Tag Archives: Pulitzer Prize

A Secret Service disgrace. Pulitzer day still excites me. And Tupac Shakur comes back to life (sort of)

Didn’t really read too much about this developing scandal involving the Secret Service and prostitutes in Colombia until Monday, and I have to say the details that are starting to emerge are pretty stunning.
So many questions spring to mind: Did these guys really think no one would find out about this? How, exactly, did men whose entire careers and reputations are based upon secrecy, and no one knowing who they are, think it was a good idea to go out and patronize hookers in a foreign country?

And perhaps the biggest question of all: Didn’t these guys ever see the brilliant movie “In the Line of Fire” (above)? Clint Eastwood, now that’s how a Secret Service agent should act. Great movie if you haven’t seen it.

**Even though I’m not a full-time writer anymore, the day Pulitzer Prizes are announced still excites me a little. Monday was that day this year.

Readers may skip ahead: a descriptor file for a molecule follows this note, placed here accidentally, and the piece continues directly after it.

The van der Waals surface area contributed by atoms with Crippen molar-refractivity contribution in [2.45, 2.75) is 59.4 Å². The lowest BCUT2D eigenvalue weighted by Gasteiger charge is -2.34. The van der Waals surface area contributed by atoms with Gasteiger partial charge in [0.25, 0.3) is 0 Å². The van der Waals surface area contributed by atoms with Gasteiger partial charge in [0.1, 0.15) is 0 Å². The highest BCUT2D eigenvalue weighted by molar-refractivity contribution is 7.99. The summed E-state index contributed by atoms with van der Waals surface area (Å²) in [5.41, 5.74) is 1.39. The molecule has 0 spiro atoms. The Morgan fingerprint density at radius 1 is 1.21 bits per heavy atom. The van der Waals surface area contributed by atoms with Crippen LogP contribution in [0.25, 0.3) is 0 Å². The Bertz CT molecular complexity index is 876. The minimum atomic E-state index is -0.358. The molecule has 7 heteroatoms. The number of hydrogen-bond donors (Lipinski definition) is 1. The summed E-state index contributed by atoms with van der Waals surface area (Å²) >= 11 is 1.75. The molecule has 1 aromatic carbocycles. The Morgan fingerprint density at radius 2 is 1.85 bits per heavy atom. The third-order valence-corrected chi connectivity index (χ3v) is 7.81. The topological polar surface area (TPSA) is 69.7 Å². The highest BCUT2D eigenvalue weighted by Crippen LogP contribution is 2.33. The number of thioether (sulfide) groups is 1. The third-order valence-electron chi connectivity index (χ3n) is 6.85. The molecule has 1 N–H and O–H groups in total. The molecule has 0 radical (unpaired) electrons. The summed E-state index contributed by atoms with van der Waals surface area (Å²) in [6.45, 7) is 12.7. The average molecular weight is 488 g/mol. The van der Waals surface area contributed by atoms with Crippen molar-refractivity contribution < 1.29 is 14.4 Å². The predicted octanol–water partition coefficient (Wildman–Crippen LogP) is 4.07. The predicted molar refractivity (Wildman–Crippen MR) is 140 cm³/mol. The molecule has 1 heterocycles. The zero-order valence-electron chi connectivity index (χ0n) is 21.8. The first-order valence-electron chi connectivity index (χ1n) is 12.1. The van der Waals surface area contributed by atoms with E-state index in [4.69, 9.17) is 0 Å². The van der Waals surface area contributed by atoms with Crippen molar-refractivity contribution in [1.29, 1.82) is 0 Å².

Movies have the Oscars, TV has the Emmys, and we journalists have the Pulitzers, still and all in 2012 the most important award or honor a scribe can achieve.
I’m extremely fortunate to know two people who have won the award, and both were well-deserved, even though both downplay it in conversation (I was horrified when I visited my friend Kristen’s house last December had her framed Pulitzer certificate was on the floor. “We had nowhere to put it when we moved in!” she exclaimed. Lemme tell you, if I had won a Pulitzer, that baby would be hanging from every front door I ever live in. And I’d want it buried with me.)

Anyhow, there were some very interesting developments this year. For the first time ever, two online only publications, Huffington Post and Politico, won Pulitzers. As expected, the fantastic reporting by a 24-year-old named Sara Ganim, on the Penn State sex abuse story, was honored (that’s her after finding out she won).
And a wonderful columnist from Chicago named Mary Schmich won a prize; she writes with heart and compassion and really should be more famous than she is.

Check out this beautiful column on growing up poor that was part of her Pulitzer submission.